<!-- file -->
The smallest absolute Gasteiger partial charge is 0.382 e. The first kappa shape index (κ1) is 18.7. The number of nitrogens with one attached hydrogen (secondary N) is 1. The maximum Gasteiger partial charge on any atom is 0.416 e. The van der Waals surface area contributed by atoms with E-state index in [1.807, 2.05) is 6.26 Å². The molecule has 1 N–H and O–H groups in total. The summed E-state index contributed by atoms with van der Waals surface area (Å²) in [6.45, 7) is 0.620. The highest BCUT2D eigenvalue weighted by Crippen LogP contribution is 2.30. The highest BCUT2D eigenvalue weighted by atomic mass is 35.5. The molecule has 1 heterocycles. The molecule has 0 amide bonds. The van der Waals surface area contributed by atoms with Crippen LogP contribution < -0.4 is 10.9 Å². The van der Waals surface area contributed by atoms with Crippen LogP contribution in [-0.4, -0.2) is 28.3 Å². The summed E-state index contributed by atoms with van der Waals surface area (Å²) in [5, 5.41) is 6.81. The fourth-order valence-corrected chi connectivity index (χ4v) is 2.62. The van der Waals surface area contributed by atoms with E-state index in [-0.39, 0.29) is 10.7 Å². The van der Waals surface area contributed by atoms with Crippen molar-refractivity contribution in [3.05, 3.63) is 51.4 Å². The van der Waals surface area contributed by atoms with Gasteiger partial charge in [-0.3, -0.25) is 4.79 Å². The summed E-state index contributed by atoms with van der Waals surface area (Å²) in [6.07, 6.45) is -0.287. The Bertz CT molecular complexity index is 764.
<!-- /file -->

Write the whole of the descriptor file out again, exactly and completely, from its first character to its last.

The smallest absolute Gasteiger partial charge is 0.382 e. The first kappa shape index (κ1) is 18.7. The number of nitrogens with one attached hydrogen (secondary N) is 1. The maximum Gasteiger partial charge on any atom is 0.416 e. The van der Waals surface area contributed by atoms with E-state index in [1.807, 2.05) is 6.26 Å². The molecule has 1 N–H and O–H groups in total. The summed E-state index contributed by atoms with van der Waals surface area (Å²) in [6.45, 7) is 0.620. The highest BCUT2D eigenvalue weighted by Crippen LogP contribution is 2.30. The highest BCUT2D eigenvalue weighted by atomic mass is 35.5. The molecule has 1 heterocycles. The molecule has 0 amide bonds. The van der Waals surface area contributed by atoms with Crippen LogP contribution < -0.4 is 10.9 Å². The van der Waals surface area contributed by atoms with Crippen LogP contribution in [-0.4, -0.2) is 28.3 Å². The summed E-state index contributed by atoms with van der Waals surface area (Å²) in [5, 5.41) is 6.81. The fourth-order valence-corrected chi connectivity index (χ4v) is 2.62. The van der Waals surface area contributed by atoms with E-state index in [-0.39, 0.29) is 10.7 Å². The van der Waals surface area contributed by atoms with Crippen molar-refractivity contribution in [3.05, 3.63) is 51.4 Å². The van der Waals surface area contributed by atoms with Gasteiger partial charge in [-0.3, -0.25) is 4.79 Å². The summed E-state index contributed by atoms with van der Waals surface area (Å²) in [6.07, 6.45) is -0.287. The Bertz CT molecular complexity index is 764.